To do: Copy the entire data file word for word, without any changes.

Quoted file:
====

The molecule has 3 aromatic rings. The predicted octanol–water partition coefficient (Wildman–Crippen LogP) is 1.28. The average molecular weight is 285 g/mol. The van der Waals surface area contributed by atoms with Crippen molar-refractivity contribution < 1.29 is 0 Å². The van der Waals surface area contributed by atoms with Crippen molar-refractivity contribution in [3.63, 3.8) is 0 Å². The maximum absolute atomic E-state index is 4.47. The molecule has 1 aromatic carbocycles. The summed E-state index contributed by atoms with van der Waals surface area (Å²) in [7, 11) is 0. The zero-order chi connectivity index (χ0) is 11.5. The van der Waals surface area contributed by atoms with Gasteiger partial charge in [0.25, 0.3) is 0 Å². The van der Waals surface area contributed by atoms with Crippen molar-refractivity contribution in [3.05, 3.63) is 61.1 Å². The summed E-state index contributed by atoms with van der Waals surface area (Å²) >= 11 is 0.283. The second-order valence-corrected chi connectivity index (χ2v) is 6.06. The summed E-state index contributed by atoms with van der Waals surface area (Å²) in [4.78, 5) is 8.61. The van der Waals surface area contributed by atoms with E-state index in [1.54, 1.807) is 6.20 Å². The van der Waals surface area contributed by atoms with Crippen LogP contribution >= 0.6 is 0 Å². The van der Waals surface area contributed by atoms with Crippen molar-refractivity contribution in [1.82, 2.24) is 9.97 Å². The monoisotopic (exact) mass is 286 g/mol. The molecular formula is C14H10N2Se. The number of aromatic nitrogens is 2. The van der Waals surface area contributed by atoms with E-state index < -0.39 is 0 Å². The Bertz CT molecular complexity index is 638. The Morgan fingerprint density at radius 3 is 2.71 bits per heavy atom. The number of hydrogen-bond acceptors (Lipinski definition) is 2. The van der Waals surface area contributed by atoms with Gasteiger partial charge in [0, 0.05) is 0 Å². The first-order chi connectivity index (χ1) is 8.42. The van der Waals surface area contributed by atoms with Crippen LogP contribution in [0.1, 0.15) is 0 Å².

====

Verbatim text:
The molecule has 3 aromatic rings. The predicted octanol–water partition coefficient (Wildman–Crippen LogP) is 1.28. The average molecular weight is 285 g/mol. The van der Waals surface area contributed by atoms with Crippen molar-refractivity contribution < 1.29 is 0 Å². The van der Waals surface area contributed by atoms with Crippen molar-refractivity contribution in [3.63, 3.8) is 0 Å². The maximum absolute atomic E-state index is 4.47. The molecule has 1 aromatic carbocycles. The summed E-state index contributed by atoms with van der Waals surface area (Å²) in [7, 11) is 0. The zero-order chi connectivity index (χ0) is 11.5. The van der Waals surface area contributed by atoms with Gasteiger partial charge in [0.25, 0.3) is 0 Å². The van der Waals surface area contributed by atoms with Crippen molar-refractivity contribution in [3.05, 3.63) is 61.1 Å². The summed E-state index contributed by atoms with van der Waals surface area (Å²) >= 11 is 0.283. The second-order valence-corrected chi connectivity index (χ2v) is 6.06. The summed E-state index contributed by atoms with van der Waals surface area (Å²) in [4.78, 5) is 8.61. The van der Waals surface area contributed by atoms with E-state index in [1.54, 1.807) is 6.20 Å². The van der Waals surface area contributed by atoms with Crippen LogP contribution >= 0.6 is 0 Å². The van der Waals surface area contributed by atoms with Crippen molar-refractivity contribution in [1.82, 2.24) is 9.97 Å². The monoisotopic (exact) mass is 286 g/mol. The molecular formula is C14H10N2Se. The number of aromatic nitrogens is 2. The van der Waals surface area contributed by atoms with E-state index < -0.39 is 0 Å². The Bertz CT molecular complexity index is 638. The Morgan fingerprint density at radius 3 is 2.71 bits per heavy atom. The number of hydrogen-bond acceptors (Lipinski definition) is 2. The van der Waals surface area contributed by atoms with Gasteiger partial charge in [0, 0.05) is 0 Å². The first-order chi connectivity index (χ1) is 8.42. The van der Waals surface area contributed by atoms with Crippen LogP contribution in [0.1, 0.15) is 0 Å².